Announcement

Collapse
No announcement yet.

LiFeP04 Batteries for Solar & BMS

Collapse
X
 
  • Filter
  • Time
  • Show
Clear All
new posts

  • PNjunction
    replied
    Heh, yeah as most 18650's are NOT lifepo4.

    I'd suggest at least a 40ah battery made up of GBS, Winston, or CALBS.

    On the low end, you could also put together 26550 LIFEPO4 Headways, popular with the DIY wheelchair crowd. Still, I'd just get smaller versions of the typical large-prismatic cells as they are closer in operating characteristics to what you'd use for a real solar bank anyway.

    Leave a comment:


  • Sunking
    replied
    Originally posted by PNjunction View Post
    In the meantime, have some fun and spring for a simple 12v 4S setup consisting of good quality GBS, CALB, or Winston cells.
    Does not have to be that expensive or large, just some 18650 cells does the exact same thing. They don't leave as big as a hole in the ground when they explode

    Leave a comment:


  • PNjunction
    replied
    Originally posted by Living Large View Post
    After lengthy discussion, if I build an off-grid SS, it will have a LFP bank bottom balanced, using quality CC and inverter/charger with programmable thresholds, and individual cell monitoring so I can assess health at a glance.
    In the meantime, have some fun and spring for a simple 12v 4S setup consisting of good quality GBS, CALB, or Winston cells. I think you're ready, and the hands-on will provide reassurance that you can handle the larger setups. Try your hand at no-balancers, other than doing an initial sanity-check upon first charge, and stay out of the knees. Put a voltmeter on it once in awhile.

    Mind - BLOWN.

    Leave a comment:


  • Living Large
    replied
    Originally posted by Jerry Liebler View Post
    The whole idea of battery management is reducing the risks that operation will be outside the "safe area of operation".
    This topic has been discussed at great length here. You can go back and read the threads. One user advises "take what you want and scrap the rest." That would be my advice. Every user's need and risk tolerance is somewhat unique.

    After lengthy discussion, if I build an off-grid SS, it will have a LFP bank bottom balanced, using quality CC and inverter/charger with programmable thresholds, and individual cell monitoring so I can assess health at a glance. Stay on the flat part of the curve. Maybe additional disconnect if I think it needed, triggered by the cell level monitors. If someone else wants to do different, I say live and let live. Someone comes in here blasting away about top balancing vs bottom balancing at this point, and I remember the words "take what you want and scrap the rest."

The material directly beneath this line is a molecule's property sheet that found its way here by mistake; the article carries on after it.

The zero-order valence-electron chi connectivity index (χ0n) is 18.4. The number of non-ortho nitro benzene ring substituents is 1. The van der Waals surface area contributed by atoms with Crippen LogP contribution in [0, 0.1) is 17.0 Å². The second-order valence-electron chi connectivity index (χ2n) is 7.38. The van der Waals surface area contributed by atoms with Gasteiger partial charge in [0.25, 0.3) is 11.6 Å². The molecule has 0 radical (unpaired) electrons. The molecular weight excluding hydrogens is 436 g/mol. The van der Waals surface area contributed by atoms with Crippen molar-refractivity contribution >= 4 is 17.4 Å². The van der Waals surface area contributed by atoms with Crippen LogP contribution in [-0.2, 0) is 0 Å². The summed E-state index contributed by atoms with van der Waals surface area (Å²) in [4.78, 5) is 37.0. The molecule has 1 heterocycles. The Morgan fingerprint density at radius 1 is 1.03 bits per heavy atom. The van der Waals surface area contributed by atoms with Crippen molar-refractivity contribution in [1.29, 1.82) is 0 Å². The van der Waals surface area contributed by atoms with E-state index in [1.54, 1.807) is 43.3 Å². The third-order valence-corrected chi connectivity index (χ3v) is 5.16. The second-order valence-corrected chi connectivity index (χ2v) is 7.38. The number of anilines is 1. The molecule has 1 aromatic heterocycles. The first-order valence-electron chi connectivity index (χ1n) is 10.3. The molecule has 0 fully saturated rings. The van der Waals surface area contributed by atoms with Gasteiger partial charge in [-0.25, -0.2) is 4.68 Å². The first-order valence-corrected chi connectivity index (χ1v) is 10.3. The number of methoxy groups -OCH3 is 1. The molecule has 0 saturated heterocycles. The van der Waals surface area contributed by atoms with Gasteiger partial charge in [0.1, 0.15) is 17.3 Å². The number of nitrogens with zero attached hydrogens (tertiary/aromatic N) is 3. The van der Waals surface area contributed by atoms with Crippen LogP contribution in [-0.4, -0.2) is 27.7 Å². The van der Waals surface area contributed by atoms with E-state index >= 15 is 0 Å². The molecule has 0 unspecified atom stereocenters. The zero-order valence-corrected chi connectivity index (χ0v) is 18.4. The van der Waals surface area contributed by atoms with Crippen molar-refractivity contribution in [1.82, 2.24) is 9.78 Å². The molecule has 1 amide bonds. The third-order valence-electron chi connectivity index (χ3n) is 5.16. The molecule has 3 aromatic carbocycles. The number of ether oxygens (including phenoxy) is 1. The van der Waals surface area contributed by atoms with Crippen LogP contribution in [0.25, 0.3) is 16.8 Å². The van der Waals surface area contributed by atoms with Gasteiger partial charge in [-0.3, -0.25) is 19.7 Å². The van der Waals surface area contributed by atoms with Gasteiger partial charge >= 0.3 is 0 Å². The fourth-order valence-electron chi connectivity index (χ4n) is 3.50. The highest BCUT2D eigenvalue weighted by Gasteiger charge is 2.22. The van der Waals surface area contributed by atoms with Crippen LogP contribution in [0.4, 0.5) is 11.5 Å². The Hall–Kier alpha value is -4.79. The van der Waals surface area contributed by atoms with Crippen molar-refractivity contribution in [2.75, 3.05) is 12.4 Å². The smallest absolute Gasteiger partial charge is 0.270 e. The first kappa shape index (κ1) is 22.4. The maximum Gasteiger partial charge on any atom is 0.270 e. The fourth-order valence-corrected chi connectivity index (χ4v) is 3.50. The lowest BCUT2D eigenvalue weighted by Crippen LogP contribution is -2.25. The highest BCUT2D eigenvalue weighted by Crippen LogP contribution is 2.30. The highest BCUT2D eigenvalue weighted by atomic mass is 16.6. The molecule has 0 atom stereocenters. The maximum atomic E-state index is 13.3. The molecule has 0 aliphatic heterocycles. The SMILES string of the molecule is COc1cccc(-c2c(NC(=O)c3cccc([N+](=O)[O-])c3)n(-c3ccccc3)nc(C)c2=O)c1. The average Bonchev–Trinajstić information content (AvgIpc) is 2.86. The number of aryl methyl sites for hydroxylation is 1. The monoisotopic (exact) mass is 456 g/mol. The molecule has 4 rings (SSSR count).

Last edited by Living Large; 08-31-2015, 09:41 PM. Reason: It's fun to be able to edit again

    Leave a comment:


  • solar pete
    replied
    Thought I should pop into this thread for a look, so impressed that everyone seems to be arguing so nicely, cheers.

    Leave a comment:


  • PNjunction
    replied
    We can argue these points to death and have. I've moved on.

    With my 40ah 12v 4S bank of GBS, I have also been able to succesfully TOP and BOTTOM balance (not at the same time mind you) a single dinky 20ah gbs cell into that 4S battery. Yep, that single 20ah cell will get hammered, and is of course the limiting factor overall.

    Thing is, nobody would run a battery made like that with a single cell half the capacity of the other three, and just proves a point about balance being a total misnomer based on voltage.

    So real world - aside from doing an initial sanity check upon first charge for a reasonable balance, there is no need to go bananas over minute differences which are going to change anyway as the cells age. That is, if you are buying quality, and not some e-bike online used trash held together with duct tape. THAT mandates a balancer band-aid to protect and disguise the horrid quality.

    In addition, what everyone seems to forget - but Sunking points out too, is that *in our application*, that is a so-called "Sub-C" low-current environment of a solar housebank, or even a small solar project designed correctly, the differences won't be aggravated like they would be in EV use.

    Your gear will start failing long before you reach bottom anyway. And, you may not even have enough solar insolation to trigger the bleeder-boards long enough at the top, which all of us agree are a point-of-failure waiting to happen - again in this sub-c environment of usually no more than about .1 to maybe .2C.

    Unless someone designs their solar system for absolutely no autonomy, and desires to discharge to 80% DOD daily, the bank is too small. Designed properly, a solar housebank or even a smaller project should have a battery that will most likely never see anything higher about 95% SOC, and anything below than about 60% DOD.

    So for the most part, any cyclic solar user will probably always be in a psoc environment, with low currents, in the flat part of the curve, and one may never encounter any slight aging or manufacturing issues that would crop up like it would with EV. Not that I endorse low quality, but I'm just saying that if we don't get things absolutely lab-perfect, we still may never see issues if we've done our autonomy and power budget correctly in the first place.